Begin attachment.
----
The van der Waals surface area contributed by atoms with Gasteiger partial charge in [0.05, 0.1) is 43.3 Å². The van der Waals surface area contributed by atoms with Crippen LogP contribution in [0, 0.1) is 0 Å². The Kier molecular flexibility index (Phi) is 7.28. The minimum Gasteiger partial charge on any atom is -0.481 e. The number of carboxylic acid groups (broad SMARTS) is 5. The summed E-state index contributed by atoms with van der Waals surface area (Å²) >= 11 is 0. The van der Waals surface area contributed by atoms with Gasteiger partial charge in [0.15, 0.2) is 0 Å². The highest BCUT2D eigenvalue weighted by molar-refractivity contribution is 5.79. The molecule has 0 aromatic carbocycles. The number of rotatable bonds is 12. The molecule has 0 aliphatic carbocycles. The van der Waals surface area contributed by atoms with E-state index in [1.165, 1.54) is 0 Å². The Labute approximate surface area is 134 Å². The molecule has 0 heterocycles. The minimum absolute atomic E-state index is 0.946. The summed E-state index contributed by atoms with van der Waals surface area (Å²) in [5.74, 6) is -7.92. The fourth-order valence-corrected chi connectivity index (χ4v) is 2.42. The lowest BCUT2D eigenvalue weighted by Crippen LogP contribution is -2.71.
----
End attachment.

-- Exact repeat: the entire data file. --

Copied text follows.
The van der Waals surface area contributed by atoms with Gasteiger partial charge in [0.05, 0.1) is 43.3 Å². The van der Waals surface area contributed by atoms with Crippen LogP contribution in [0, 0.1) is 0 Å². The Kier molecular flexibility index (Phi) is 7.28. The minimum Gasteiger partial charge on any atom is -0.481 e. The number of carboxylic acid groups (broad SMARTS) is 5. The summed E-state index contributed by atoms with van der Waals surface area (Å²) >= 11 is 0. The van der Waals surface area contributed by atoms with Gasteiger partial charge in [0.15, 0.2) is 0 Å². The highest BCUT2D eigenvalue weighted by molar-refractivity contribution is 5.79. The molecule has 0 aromatic carbocycles. The number of rotatable bonds is 12. The molecule has 0 aliphatic carbocycles. The van der Waals surface area contributed by atoms with E-state index in [1.165, 1.54) is 0 Å². The Labute approximate surface area is 134 Å². The molecule has 0 heterocycles. The minimum absolute atomic E-state index is 0.946. The summed E-state index contributed by atoms with van der Waals surface area (Å²) in [5.74, 6) is -7.92. The fourth-order valence-corrected chi connectivity index (χ4v) is 2.42. The lowest BCUT2D eigenvalue weighted by Crippen LogP contribution is -2.71.